British Columbia

Refugees in Canada plea for government to speed up family reunification

Refugees and their advocates are calling on the Canadian government to speed up family reunification.

Families shared tearful stories of being separated from families at emotional conference

Refugee pleas for reunification

6 years ago
A refugee in Vancouver pleas to be reunified with her husband 0:54

Refugees and their advocates are calling on the Canadian government to speed up family reunification.

"My mother has been in Turkey for over a year waiting to come to Canada. Really I miss her," said Huda Mohammed Ahmed, 14, at a press conference in Vancouver on Monday.

Ahmed, a government-assisted refugee from Iraq, came to Canada with her older brother — but without their mother, whose paperwork has yet to be processed.

"I miss my home and my friends," said Ahmed. 

Last Saturday, Immigration Minister Chris Alexander announced a $25-million plan to allow more refugee applications to be processed.

Immigration advocates at the announcement said the quickest way to speed those applications along is to help families who have been separated by war.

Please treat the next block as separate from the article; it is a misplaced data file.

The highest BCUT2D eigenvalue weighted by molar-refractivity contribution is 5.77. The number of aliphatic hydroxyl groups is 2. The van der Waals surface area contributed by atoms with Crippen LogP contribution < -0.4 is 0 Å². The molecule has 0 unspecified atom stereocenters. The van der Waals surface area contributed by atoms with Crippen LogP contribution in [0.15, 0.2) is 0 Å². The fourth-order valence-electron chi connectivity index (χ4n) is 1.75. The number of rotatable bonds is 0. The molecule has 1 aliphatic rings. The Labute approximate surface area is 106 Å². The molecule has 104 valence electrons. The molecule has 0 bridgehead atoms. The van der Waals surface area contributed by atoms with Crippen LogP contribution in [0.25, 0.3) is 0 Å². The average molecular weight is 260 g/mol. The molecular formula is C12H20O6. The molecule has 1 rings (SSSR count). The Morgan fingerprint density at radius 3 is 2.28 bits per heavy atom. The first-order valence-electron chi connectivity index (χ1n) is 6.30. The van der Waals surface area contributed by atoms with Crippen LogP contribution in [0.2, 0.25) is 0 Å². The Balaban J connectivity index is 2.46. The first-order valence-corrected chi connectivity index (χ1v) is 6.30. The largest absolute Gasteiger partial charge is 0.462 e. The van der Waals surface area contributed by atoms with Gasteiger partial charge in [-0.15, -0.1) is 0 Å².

"Canada needs to put refugee children first and this can happen through an expedited government-assisted program," said Chris Friesen, chair of the Canadian Immigrant Settlement Sector Alliance.

Friesen pointed out that the federal government sped up family reunification for refugees from Kosovo in 1999.

Like the other panel members at the conference, B.C.'s child advocate Mary Ellen Turpel-Lafond asked the Canadian government to help reunite refugees with their families.

"I can't justify to you the slowness of the process, it's inexcusable," said Turpel-Lafond. "I've found the bureaucracy far too complex and burdensome."

A woman holds up a photo of her family at a press conference in Vancouver calling for the Canadian government to speed up family reunification. (CBC News)

'I love him, he's my dad'

Other refugees separated from their families stood up to share their stories as well. 

Nasteho Abdhurhman's mother brought her and her three sisters to Canada three years ago from a refugee camp. Separated from their father, she and her family are trying to bring him here.

"I love him, he's my dad," said Abdhurhman.

Hers is not an unfamiliar story, said Dr. Mei-ling Wiedmeyer, who runs a specialized primary health care facility for refugees in B.C.

"We see children who cry at night for their fathers," said Wiedmeyer.

"Imagine that you have already lost immediate family members to violence in the region, the mental weight of this is almost unbearable."

With files from Meera Bains and Deborah Goble


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